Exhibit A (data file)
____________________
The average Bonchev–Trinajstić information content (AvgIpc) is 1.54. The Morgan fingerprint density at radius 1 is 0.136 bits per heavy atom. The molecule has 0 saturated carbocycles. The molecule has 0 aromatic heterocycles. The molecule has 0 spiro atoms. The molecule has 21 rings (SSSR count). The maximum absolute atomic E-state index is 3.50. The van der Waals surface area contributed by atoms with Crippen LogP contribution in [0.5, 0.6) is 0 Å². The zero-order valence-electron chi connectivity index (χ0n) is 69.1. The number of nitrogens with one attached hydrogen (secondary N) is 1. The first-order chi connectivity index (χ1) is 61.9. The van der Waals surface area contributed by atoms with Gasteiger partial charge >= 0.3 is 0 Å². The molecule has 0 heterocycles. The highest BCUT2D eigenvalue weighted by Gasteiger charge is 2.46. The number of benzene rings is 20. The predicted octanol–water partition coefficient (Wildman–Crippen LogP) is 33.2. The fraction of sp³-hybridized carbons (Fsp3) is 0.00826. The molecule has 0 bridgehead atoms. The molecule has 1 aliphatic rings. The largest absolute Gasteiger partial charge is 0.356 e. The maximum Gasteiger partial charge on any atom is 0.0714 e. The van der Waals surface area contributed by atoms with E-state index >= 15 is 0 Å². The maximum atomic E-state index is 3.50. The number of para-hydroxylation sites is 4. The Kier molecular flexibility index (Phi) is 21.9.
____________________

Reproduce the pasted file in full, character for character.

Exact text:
The average Bonchev–Trinajstić information content (AvgIpc) is 1.54. The Morgan fingerprint density at radius 1 is 0.136 bits per heavy atom. The molecule has 0 saturated carbocycles. The molecule has 0 aromatic heterocycles. The molecule has 0 spiro atoms. The molecule has 21 rings (SSSR count). The maximum absolute atomic E-state index is 3.50. The van der Waals surface area contributed by atoms with Crippen LogP contribution in [0.5, 0.6) is 0 Å². The zero-order valence-electron chi connectivity index (χ0n) is 69.1. The number of nitrogens with one attached hydrogen (secondary N) is 1. The first-order chi connectivity index (χ1) is 61.9. The van der Waals surface area contributed by atoms with Gasteiger partial charge >= 0.3 is 0 Å². The molecule has 0 heterocycles. The highest BCUT2D eigenvalue weighted by Gasteiger charge is 2.46. The number of benzene rings is 20. The predicted octanol–water partition coefficient (Wildman–Crippen LogP) is 33.2. The fraction of sp³-hybridized carbons (Fsp3) is 0.00826. The molecule has 0 bridgehead atoms. The molecule has 1 aliphatic rings. The largest absolute Gasteiger partial charge is 0.356 e. The maximum Gasteiger partial charge on any atom is 0.0714 e. The van der Waals surface area contributed by atoms with E-state index >= 15 is 0 Å². The maximum atomic E-state index is 3.50. The number of para-hydroxylation sites is 4. The Kier molecular flexibility index (Phi) is 21.9.